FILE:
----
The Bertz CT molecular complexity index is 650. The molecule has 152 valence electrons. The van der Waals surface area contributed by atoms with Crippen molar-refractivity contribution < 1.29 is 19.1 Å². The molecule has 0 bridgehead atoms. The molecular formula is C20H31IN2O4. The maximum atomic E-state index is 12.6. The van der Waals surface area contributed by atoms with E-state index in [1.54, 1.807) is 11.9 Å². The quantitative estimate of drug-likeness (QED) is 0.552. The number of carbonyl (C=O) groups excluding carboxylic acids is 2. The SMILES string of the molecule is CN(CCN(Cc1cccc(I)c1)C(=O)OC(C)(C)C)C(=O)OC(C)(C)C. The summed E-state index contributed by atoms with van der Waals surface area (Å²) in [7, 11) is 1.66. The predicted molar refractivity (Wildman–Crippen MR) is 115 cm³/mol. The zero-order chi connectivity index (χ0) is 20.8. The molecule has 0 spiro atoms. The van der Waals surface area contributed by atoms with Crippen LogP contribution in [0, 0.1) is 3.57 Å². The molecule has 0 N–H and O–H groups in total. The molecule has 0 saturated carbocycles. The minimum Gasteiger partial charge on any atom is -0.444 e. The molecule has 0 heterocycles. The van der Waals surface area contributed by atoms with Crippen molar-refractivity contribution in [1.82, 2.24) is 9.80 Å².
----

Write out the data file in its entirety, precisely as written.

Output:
The Bertz CT molecular complexity index is 650. The molecule has 152 valence electrons. The van der Waals surface area contributed by atoms with Crippen molar-refractivity contribution < 1.29 is 19.1 Å². The molecule has 0 bridgehead atoms. The molecular formula is C20H31IN2O4. The maximum atomic E-state index is 12.6. The van der Waals surface area contributed by atoms with E-state index in [1.54, 1.807) is 11.9 Å². The quantitative estimate of drug-likeness (QED) is 0.552. The number of carbonyl (C=O) groups excluding carboxylic acids is 2. The SMILES string of the molecule is CN(CCN(Cc1cccc(I)c1)C(=O)OC(C)(C)C)C(=O)OC(C)(C)C. The summed E-state index contributed by atoms with van der Waals surface area (Å²) in [7, 11) is 1.66. The predicted molar refractivity (Wildman–Crippen MR) is 115 cm³/mol. The zero-order chi connectivity index (χ0) is 20.8. The molecule has 0 spiro atoms. The van der Waals surface area contributed by atoms with Crippen LogP contribution in [0, 0.1) is 3.57 Å². The molecule has 0 N–H and O–H groups in total. The molecule has 0 saturated carbocycles. The minimum Gasteiger partial charge on any atom is -0.444 e. The molecule has 0 heterocycles. The van der Waals surface area contributed by atoms with Crippen molar-refractivity contribution in [1.82, 2.24) is 9.80 Å².